Application modernisation: From legacy burden to competitive advantage
The global pandemic illuminated the importance of digital transformation. Companies with modern, cloud-based systems adapted quickly to new business models, requirements and priorities while many with legacy systems struggled. A recent study shows that 91% of organisations now advocate a digital-first business strategy.
Application modernisation is core to digital transformation. Updating and optimising applications removes the technical constraints that prevent business agility, integration with other systems and adoption of new technologies.
For companies starting a transformation, overcoming a mountain of technical debt is daunting. Growing awareness of challenges like cost, timescales, risk and technical inexperience can paralyse progress, stalling the journey before it’s even begun.
The legacy problem
Age-old applications grow into unwieldy monoliths, bloated with updates, patches, bolted-on functions and once-ingenious workarounds. All with little or no documentation. Often, no one fully understands how the apps work – alone or together – to support business-critical processes. Without APIs, integration is difficult and time consuming – and it’s painful to retrofit security that wasn’t designed in.
Even when there’s agreement to transform, it’s challenging to step into the fast-moving world of digital technologies – no one wants to make the wrong decision. That’s not surprising – 74% of organisations fail to complete legacy system modernisation projects.
The risks of not transforming are high
Losing market share or failing completely: digital-native companies and startups are agile, quick to adapt to new requirements, market trends and technologies. Businesses that embrace digital transformation follow their lead. Companies weighed down with legacy baggage trail behind, severely disadvantaged in this digital era.
Bad user experience: users want and recognise excellent user experience and are quick to abandon apps that are slow, unfriendly or lacking key features. If forced to use them – such as with internal company systems – they become frustrated. Companies that appear uncaring suffer damage to their brands and lose customers to their more agile competitors.
- Difficult to recruit talent: good developers are in short supply and most want to join a modern, exciting work environment. The pool of people skilled in legacy languages and tools is decreasing.
- High maintenance costs: making changes to legacy code is difficult and time-consuming. Outdated hardware is much harder to manage and more costly than using cloud services. Licences need to be renewed. Vendors may stop their support.
- Security and regulatory compliance: ever-increasing requirements are challenging to add to legacy systems.
- Big data limitations: data is a company’s best asset – the key to differentiation and growth. Modern architectures enable new ways to use data from all parts of a business. Legacy systems tend to create data silos, preventing the use of techniques like data analytics, AI and machine learning (ML) to gain competitive advantage.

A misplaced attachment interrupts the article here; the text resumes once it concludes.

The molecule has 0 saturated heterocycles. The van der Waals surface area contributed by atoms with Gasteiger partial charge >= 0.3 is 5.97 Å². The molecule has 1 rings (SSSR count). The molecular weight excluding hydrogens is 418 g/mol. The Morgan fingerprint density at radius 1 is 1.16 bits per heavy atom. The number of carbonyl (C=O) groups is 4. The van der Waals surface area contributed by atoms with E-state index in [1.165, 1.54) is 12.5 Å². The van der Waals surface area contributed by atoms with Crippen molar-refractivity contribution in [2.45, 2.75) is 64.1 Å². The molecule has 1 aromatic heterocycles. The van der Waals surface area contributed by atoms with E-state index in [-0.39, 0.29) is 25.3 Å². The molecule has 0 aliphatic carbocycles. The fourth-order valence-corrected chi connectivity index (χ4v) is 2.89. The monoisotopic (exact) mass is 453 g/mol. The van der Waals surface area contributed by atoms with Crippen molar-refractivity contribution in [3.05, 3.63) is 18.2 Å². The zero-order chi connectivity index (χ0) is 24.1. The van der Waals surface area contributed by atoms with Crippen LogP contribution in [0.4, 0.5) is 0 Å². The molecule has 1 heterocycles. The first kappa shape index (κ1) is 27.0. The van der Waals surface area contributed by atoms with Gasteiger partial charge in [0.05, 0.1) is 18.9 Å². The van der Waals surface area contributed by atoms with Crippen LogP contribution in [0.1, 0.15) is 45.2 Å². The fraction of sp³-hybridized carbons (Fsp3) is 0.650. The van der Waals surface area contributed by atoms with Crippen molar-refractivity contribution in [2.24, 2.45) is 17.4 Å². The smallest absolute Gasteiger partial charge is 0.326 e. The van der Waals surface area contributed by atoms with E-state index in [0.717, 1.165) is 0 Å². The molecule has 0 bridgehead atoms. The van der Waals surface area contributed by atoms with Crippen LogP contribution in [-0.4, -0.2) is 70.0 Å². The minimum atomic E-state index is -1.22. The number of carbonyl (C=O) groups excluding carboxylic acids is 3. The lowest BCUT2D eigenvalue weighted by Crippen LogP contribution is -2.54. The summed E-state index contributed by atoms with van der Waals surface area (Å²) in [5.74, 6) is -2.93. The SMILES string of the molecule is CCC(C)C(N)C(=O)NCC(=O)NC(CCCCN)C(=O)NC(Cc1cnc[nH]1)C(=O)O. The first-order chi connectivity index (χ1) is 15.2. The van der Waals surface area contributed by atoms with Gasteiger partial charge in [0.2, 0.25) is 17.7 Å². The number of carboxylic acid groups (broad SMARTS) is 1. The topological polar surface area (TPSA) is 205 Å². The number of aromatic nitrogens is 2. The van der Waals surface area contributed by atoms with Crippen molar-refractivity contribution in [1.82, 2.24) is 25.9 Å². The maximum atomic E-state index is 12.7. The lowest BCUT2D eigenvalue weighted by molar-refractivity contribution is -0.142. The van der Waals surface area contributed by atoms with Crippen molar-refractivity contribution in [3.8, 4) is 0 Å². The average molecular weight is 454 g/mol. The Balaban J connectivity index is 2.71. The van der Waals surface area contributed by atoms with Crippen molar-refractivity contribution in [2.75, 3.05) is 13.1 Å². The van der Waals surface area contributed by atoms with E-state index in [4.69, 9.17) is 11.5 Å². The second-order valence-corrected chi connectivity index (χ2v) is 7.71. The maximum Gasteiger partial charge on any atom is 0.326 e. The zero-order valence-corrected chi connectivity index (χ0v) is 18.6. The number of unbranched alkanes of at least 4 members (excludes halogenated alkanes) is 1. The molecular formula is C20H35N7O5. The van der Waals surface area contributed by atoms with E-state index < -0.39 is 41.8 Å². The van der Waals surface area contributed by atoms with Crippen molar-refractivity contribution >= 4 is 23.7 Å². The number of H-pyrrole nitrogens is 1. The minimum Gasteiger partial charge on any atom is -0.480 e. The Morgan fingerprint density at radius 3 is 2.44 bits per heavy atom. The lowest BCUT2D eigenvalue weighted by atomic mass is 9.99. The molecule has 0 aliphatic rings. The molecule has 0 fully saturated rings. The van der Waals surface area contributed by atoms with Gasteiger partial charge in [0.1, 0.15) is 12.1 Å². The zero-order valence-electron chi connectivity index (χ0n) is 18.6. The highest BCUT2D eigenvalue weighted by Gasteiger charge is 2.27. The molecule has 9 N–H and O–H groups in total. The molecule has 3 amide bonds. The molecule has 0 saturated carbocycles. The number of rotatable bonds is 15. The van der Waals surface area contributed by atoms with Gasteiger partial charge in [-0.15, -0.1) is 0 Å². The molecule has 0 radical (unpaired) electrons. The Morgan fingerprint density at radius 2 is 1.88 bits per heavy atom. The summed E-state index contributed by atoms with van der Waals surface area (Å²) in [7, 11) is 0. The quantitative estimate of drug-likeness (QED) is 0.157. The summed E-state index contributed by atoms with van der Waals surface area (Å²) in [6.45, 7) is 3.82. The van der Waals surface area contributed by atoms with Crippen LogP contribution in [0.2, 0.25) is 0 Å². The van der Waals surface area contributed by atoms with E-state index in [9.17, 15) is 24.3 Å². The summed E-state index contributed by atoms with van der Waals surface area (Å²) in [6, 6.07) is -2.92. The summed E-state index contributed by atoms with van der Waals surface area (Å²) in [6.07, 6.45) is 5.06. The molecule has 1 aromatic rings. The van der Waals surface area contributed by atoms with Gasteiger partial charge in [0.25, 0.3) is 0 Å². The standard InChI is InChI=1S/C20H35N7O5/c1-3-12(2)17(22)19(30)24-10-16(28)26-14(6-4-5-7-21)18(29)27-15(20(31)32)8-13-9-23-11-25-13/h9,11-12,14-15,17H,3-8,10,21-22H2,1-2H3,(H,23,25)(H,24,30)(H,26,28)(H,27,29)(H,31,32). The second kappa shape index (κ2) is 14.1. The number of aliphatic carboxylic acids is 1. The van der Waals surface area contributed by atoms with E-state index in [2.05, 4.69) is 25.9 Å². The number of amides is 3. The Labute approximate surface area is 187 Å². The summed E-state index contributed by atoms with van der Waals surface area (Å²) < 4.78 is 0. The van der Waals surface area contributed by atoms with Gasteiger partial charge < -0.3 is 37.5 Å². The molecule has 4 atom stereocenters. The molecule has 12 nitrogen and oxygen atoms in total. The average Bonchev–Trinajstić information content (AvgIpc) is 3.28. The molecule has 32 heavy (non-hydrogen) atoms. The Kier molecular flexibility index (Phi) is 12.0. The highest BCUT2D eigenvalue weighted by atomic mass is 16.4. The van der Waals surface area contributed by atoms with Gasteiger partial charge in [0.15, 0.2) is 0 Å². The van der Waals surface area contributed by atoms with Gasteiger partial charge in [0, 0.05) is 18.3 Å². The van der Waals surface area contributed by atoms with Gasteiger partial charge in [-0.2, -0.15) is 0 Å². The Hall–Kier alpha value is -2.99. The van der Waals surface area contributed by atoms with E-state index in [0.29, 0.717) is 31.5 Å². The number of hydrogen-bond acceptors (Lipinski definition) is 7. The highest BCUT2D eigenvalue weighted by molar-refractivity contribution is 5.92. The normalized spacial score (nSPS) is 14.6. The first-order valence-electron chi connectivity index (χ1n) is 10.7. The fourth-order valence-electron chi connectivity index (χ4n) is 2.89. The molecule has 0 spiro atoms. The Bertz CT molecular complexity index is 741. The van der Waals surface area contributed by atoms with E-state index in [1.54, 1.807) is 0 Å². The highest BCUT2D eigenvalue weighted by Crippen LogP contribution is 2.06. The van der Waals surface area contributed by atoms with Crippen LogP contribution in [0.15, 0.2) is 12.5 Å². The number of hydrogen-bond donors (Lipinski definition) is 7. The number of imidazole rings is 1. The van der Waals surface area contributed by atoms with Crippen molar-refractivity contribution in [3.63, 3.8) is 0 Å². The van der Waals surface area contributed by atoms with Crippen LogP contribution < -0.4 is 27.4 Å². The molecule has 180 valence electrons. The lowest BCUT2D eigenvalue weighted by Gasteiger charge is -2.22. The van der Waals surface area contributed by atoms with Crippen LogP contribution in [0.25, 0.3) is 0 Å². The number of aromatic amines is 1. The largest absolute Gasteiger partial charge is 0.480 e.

Application modernisation – the options
There’s no one size fits all in application modernisation. A spectrum of options ranges from lift-and-shift (moving unchanged applications to the cloud) to rebuilding from scratch or replacing with SaaS or off-the-shelf products. In the middle, refactoring offers a way to prioritise and implement changes over time.
Lift-and-shift can seem attractive: no code changes required, reduced costs from running in the cloud. But the downsides are significant:
- With no underlying changes, companies won’t see improved process performance.
- Without using technologies like analytics and ML, there’s little opportunity to innovate or implement continuous improvement programmes.
- Eventually, a more extensive modernisation programme will be needed, negating ROI generated from rehosting.
Replacing or rebuilding represent high costs and risks. Replacement may be a viable option – although customisation increases costs and timescales. Rebuilding offers a good opportunity to create optimum functionality and performance but could take years to complete. Both options require existing applications to be maintained until the new system is deployed.
Refactoring is less risky and more agile. With a good understanding of the requirements, a transformation strategy and roadmap can be devised, focusing on priority areas. Approaches such as robotic process automation (RPA) or adding an API layer can enable quick wins and minimise disruption to other apps. Advantages include distributing costs over the programme lifetime, achieving ROI faster, and pivoting if better solutions emerge. However, a full refactoring transformation takes time.
Application modernisation – preparing for success
Determining the right way forward requires a thorough understanding of the application estate, showing how applications operate, integrate and support business critical processes.
The challenges of application modernisation shouldn’t be underestimated. Key to success is working with an expert partner who has real-life experience of strategies and options that work, gained by helping other companies through their own digital transformation journeys.
Learn more about the NashTech approach or arrange a call to discuss how we can help, email firstname.lastname@example.org.